Then give the mango a gentle squeeze. When fully ripe, a mango will have begun to wrinkle, which separates it from other mangoes.
Holding the stem end up to your nose is another option. It ought to have a fruity, pleasant aroma that is unmistakably mango-like.
What is the shelf life of honey mango?
Raw honey mangoes may be preserved readily at room temperature. If the temperature stays, the same, honey mangoes will take about a week to ripen. Ripe mangoes will keep for 2-3 days.
But in the refrigerator, whole ripe mangos can be kept for up to a week. Mangoes can be peeled, cubed, and stored for several days or even up to six months in a freezer or refrigerator in an airtight container.
Honey mangoes are a great source of nutritional fiber, vitamins, and minerals. They are especially rich in vitamin A. 100 g of honey mangos provide 15% of the recommended daily intake (RDI) of vitamin C and about 25% of the recommended daily consumption of vitamin A, respectively. Additionally, it is a good source of vitamin K and vitamin A.
100 gm honey mangoes also contain 37.5% calcium of the RDI. Besides, among other nutrients, they are rich in folate, potassium, manganese, magnesium, and copper. By the way, do you know what folate is? It goes by the name vitamin B9, which is a natural version of vitamin B.
The calories and the number of carbohydrates in honey mangoes are significant. 100 gm of honey mangoes contains 325 kcal and 80gm carbohydrates.
Mangoes are a very nutritious fruit but also extremely high in sugar. However, it should be consumed in moderation
- An incredibly effective “super antioxidant” common in honey mangoes by the name of mangiferin may be able to shield your heart from oxidative damage and decrease cholesterol.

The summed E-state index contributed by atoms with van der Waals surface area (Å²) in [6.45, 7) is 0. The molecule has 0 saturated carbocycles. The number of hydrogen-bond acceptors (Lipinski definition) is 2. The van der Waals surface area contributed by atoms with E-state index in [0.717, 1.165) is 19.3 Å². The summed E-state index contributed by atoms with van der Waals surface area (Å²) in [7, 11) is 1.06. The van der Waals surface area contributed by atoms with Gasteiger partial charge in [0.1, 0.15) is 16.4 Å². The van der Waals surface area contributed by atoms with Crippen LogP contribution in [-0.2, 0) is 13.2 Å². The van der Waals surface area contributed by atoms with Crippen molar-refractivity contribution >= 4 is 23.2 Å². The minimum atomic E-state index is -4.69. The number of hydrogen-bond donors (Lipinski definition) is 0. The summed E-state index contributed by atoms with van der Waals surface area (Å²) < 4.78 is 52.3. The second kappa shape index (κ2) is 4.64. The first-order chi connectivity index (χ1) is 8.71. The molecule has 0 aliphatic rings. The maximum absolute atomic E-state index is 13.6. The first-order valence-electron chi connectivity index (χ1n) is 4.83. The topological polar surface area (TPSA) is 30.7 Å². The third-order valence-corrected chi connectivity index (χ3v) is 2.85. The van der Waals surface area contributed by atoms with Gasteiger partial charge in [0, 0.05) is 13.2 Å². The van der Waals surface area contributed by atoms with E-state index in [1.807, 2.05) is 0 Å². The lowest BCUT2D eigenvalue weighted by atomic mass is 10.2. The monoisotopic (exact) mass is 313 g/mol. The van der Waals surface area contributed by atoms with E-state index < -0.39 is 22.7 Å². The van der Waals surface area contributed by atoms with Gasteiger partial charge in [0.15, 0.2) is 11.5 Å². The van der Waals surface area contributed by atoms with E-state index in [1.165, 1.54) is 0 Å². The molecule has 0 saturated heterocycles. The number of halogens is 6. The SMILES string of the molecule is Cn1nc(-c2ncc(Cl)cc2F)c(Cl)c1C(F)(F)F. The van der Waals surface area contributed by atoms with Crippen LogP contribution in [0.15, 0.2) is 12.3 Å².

- This mango contains vitamins A and C, which can help your body create more white blood cells and fight infections, boosting your immune system.
- The presence of a class of enzymes called amylases that aid in breaking big carbohydrates into smaller sugar molecules also helps in good digestion.
- Honey mango also contains some other antioxidants, which may prevent the spread of cancer cells or even kill them and aid prevent blindness.
- These mangoes also enhance the health of Hair and Skin.
Both raw (mature) and ripe honey mangoes can be consumed. They are peeled, the flesh is separated from the thin stone, and they are sliced while still green to be eaten with dipping sauces. Pickles and preserves can also be made from green Honey mangoes.
Honey mangoes are frequently consumed unprocessed when they are fully ripe, which occurs approximately a week after picking. These mangoes are pureed, dried, candied, and juiced when made into desserts. To your knowledge, the honey mango with sticky rice dish Khao Niaow Ma Muang is a typical Thai dessert. The mangoes are sliced and placed over the rice, then covered in a coconut cream sauce.
Price of Honey Mango:
The honey mango is the market’s most popular item for sweet mangoes. But the price of honey mangoes has been steadily increasing at about 10% per year. Though this trend has been slowed down because of the enhanced marketing techniques available, the increasing demand has forced prices to rise. The cost of 1 kg honey mango currently starts from 0.50$-1$ per kg, though it varies from country to country.
To summarize, honey mango is undoubtedly one of the favorite mangoes among mango lovers. Its awe-structuring yellowish color, saliva-dripping taste, and nutritional benefits keep it standing out from other mango varieties. Though there are many arguments regarding its origin, it has become a fruit of everyone’s heart. Funnily speaking, it is also the celebrity mango among the mango varieties. When making a TVC about Mango juice, it will always be the first choice. You will see movie stars having it with utmost pleasure on the TVC. Therefore, if you never taste a honey mango, go get one, taste it and let us know in the comment section how it tastes.